[BAIL] Questions & Answers By Justice V. Ramkumar-Default Bail-PART-IV

Justice V. Ramkumar

16 March 2023 9:20 AM GMT

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  • [BAIL] Questions & Answers By Justice V. Ramkumar-Default Bail-PART-IV

    Q.16 Is the above decision in Union of India v. Thamisharasi reported in (1995) 4 SCC 190 applicable to offences under the Kerala Abkari Act?Ans. Yes. Section 37 of the NDPS Act is pari materia with Section 41(A) of the Kerala Abkari Act. (See Muraleedharan v. State of Kerala – (2001) 4 SCC 638 = AIR 2001 SC 1699 – K. T. Thomas, R. P. Sethi – JJ.)Q.17 Is an under-trial prisoner who...

    Q.16 Is the above decision in Union of India v. Thamisharasi reported in (1995) 4 SCC 190 applicable to offences under the Kerala Abkari Act?

    Ans. Yes. Section 37 of the NDPS Act is pari materia with Section 41(A) of the Kerala Abkari Act. (See Muraleedharan v. State of Kerala – (2001) 4 SCC 638 = AIR 2001 SC 1699 K. T. Thomas, R. P. Sethi – JJ.)

    Q.17 Is an under-trial prisoner who has been in judicial custody for more than the maximum period of imprisonment provided for the offence, entitled to be released unconditionally and if so, is there any specific provision in law?

    Ans. Yes. Such a person is entitled to be released unconditionally in view of the 2nd proviso to Section 436A which enjoins that no such person shall be detained.

    Q.18 Is there any other provision for default bail which can be granted by a Magistrate ?

    Ans. Yes. Under Section 437 (6) Cr.P.C. if the trial of the accused in a non-bailable offence is not concluded within 60 days from the 1st date fixed for taking evidence, the Magistrate is empowered to release the accused on bail if such accused has been in custody for the whole of the said period. But for reasons to be recorded in writing, the Magistrate can refuse to release him on bail.

    Q.19 Accused is remanded to judicial custody at 8.30 pm. Charge sheet is handed over to the Magistrate at his residence at 8 pm. on the 92nd day after excluding 2 intervening holidays. The P.P. opposes the bail application filed on the 91st day contending inter alia that the prosecution is entitled to exclude the intervening holidays and that each day of detention ends at 8.30 pm.

    (a) Is not the PP correct in his contention ?

    (b) Is the accused entitled to default bail ?

    Ans. (a) No.

    (b) Yes. Section 167(2) Cr.P.C. does not prescribe any period of limitation for filing charge sheet before Court. What the said section provides is only that if the investigating agency fails to submit a charge sheet within 90 days, then they cannot seek the continued detention of the accused in custody. Every day starts and ends at midnight. Hence the day of authorised detention must end with the midnight of that day. After midnight the 2nd day begins. The investigating agency should file the charge sheet during office hours. They are also not entitled to take advantage of the intervening holidays. (Vide Antony v. State of Kerala - 1986 KLT 86 S. Padmanabhan – J.)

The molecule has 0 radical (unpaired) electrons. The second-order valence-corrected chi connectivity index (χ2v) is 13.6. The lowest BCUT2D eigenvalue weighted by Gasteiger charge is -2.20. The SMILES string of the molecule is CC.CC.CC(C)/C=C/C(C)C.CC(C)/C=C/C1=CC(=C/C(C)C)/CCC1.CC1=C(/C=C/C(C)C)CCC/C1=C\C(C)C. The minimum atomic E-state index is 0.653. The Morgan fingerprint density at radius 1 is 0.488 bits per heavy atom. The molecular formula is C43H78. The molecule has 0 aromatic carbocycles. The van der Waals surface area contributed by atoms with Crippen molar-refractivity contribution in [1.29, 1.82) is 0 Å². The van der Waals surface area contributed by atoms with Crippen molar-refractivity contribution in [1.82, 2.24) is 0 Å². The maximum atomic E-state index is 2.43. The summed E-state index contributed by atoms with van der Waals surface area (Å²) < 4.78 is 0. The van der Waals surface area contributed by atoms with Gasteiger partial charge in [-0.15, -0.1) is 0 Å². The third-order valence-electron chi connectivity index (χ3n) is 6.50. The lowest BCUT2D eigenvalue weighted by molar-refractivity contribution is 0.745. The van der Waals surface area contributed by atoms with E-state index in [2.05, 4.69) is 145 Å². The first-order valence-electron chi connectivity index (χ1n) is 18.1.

Q.20 The charge sheet is filed within 90 days. But it is returned as defective. The charge sheet is re-presented after curing the defects but beyond 90 days. Is the accused entitled to default bail ?

    Ans. No. When the charge sheet was returned as defective, it implied a permission to cure the defects. Since the defects were cured and the charge sheet was re-submitted, it would relate back to the date of original presentation which was within time (vide Prasanth Kumar v. C.I. of Police – 2009 (3) KLT 494 – K. T. Sankaran - J).

    NOTE BY VRK: But, Section 173 (5) Cr.P.C. as per which investigating agency should produce before Court all the documents relied on by it, is not mandatory but only directory. It is open to the Investigating Officer to produce, after the filing of the charge-sheet, more documents with the permission of the Court. (Vide CBI v. R.S. Pai (2002) 5 SCC 82 = AIR 2002 SC 1644 – 3 Judges M. B. Shah, Brijesh Kumar, D. M. Dharmathikari – JJ, and Narendra Kumar Amin v. CBI (2015) 3 SCC 417 = AIR 2015 SC 1002 V. Gopala Gowda, C. Nagappan - JJ).

    If the Police Report or charge-sheet as originally filed contains necessary details so as to enable the Magistrate to take cognizance of the offence and proceed further, it cannot be said that there is failure to compli with Section 173 (5) Cr.P.C. and consequently that the charge-sheet filed by the Police Officer is incomplete. (Vide Swami Premananda @ Prem Kumar @ Ravi v. Inspector of Police XXXIX MLJ (Crl) 702 – Shivappa - J). Even in a case where the investigating officer has chosen to term the police report as 'incomplete', the power of the Magistrate to take cognizance of the offence is not lost. If the police report and the materials produced along with it are sufficient to satisfy the Magistrate that he should take cognizance of the offence, then his power is not fettered by the label which the investigating agency chooses to give to the report submitted under S.173(2) Cr.P.C. (See --

    State of Maharashtra v. S. V. Dongre, 1995 (1) SCC 42 = AIR 1995 SC 231 – 3 Judges – R. M. Sahai, Dr. A. S. Anand, N. P. Singh - JJ;

    Kamalaksha v. S.I. of Police 2007 (1) KLT 299 = 2007 (1) KHC 122 – V. Ramkumar - J).

    Part 3: [BAIL] Questions & Answers By Justice V. Ramkumar-Default Bail-PART-III


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